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Madagascar President Forced Out

Madagascar's president announced Tuesday that he was dissolving the government and handing power to the military after weeks of struggle with the leader of the opposition on the impoverished Indian Ocean island.

The opposition head, Andry Rajoelina, paraded through the streets of the capital surrounded by soldiers before entering a presidential palace seized by the troops on Monday night.

A breakaway army faction previously claimed it was neutral in Rajoelina's power-struggle with the president and interested only in restoring order. It was not immediately clear how much of the army has gone over to the opposition leader.

An aide announced after President Marc Ravalomanana's radio address to the nation that a council of high-ranking, veteran military officers would hold elections within two years. Ravalomanana's term would have ended in 2011. The aide was not identified.

Despite some media reports to the contrary, a State Department spokesperson told CBS News that President Ravalomanana has made no request to the United States for sanctuary, nor is he at the U.S. Embassy in Antananarivo.

Rajoelina issued no immediate public reaction to Ravalomanana's resignation. He has accused Ravalomanana of misspending public funds and undermining democracy in Madagascar - an island off the coast of Africa known both for its natural beauty and its history of political infighting and instability.

Over the weekend, Rajoelina declared himself president of a transitional government and promised new presidential elections within two years. On Monday, he called on the army to arrest the president, but soldiers refused.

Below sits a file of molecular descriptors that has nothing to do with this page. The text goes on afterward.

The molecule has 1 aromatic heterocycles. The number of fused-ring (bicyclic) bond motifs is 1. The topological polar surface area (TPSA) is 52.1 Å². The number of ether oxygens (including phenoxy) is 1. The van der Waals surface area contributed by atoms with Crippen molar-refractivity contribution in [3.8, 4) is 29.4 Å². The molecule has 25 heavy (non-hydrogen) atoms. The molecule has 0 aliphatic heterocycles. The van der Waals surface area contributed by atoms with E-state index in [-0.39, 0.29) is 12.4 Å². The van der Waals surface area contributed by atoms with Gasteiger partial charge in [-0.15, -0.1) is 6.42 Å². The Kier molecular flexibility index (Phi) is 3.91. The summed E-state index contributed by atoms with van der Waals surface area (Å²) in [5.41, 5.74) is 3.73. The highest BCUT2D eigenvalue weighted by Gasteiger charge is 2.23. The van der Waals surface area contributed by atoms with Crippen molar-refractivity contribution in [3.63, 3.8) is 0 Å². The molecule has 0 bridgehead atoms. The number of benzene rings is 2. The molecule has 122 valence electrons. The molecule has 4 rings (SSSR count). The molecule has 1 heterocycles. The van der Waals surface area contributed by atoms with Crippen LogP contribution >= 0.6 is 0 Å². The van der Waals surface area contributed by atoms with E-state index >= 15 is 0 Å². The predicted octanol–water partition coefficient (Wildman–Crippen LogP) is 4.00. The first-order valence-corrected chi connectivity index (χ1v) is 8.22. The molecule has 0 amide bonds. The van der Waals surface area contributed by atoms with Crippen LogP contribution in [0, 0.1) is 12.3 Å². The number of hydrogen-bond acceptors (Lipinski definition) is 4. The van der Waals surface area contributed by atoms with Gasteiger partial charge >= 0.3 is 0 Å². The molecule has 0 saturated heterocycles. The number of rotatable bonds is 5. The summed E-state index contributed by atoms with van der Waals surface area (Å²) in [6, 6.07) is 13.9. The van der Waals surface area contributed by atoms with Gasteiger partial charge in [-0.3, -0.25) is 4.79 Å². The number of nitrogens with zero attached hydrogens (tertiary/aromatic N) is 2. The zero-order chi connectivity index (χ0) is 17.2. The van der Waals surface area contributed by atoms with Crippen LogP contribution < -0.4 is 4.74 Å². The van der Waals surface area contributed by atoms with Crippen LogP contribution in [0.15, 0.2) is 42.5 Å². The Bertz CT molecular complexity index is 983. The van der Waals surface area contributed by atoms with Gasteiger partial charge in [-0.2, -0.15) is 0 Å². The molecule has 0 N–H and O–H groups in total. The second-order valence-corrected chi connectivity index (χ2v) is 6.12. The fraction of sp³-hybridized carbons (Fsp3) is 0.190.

Troops then seized the unoccupied presidential palace while the president was in his official residence, surrounded by supporters and army guards.

(AP Photo/Jerome Delay)
(Left: Madagascar's President Marc Ravalomanana speaks to cabinet ministers in this Jan. 31, 2009 file photo.)

The palace was the site of a deadly clash between anti-government supporters and troops last month that prompted some soldiers to stop obeying the president.

Tensions have been rising since late January, when the government blocked an opposition radio station's signal. Rajoelina supporters set fire to a building in the government broadcasting complex as well as an oil depot, a shopping mall and a private TV station linked to Ravalomanana. Scores of people were killed.

Days later, soldiers opened fire on anti-government protesters, killing at least 25. The incident - at the same palace seized Monday - cost Ravalomanana much of the support of the military, which blamed him for the order to fire at demonstrators.

The African Union, which held a meeting about Madagascar at its Ethiopian headquarters Tuesday, wavered on whether Ravalomanana's resignation would lead to the Indian Ocean island's suspension from the continental body.

According to the AU's charter, coups or unconstitutional changes of government are cause for automatic suspension. The country is only readmitted when constitutional order is restored, usually by elections.

(AP Photo )

Under the cover of darkness, rebel soldiers loyal to opposition leader Andry Rajoelina approach the downtown presidential office in Antananarivo, Madagascar, March 16, 2009. A colonel leading the 90 soldiers involved told The Associated Press the operation was not an attack.
AU Commission Chairman Jean Ping told journalists that if the military leadership handed power to Rajoelina, the capital's former mayor, that would violate the constitution.

But, he said, if the military were to allow the prime minister to take charge and arrange elections, the move could be considered constitutional.

"If they don't follow this, this is a coup, or an attempt to seize the power by force," Ping told journalists. "If they give the mayor access to the power, it's not constitutional. We don't know yet what is going to happen, exactly."

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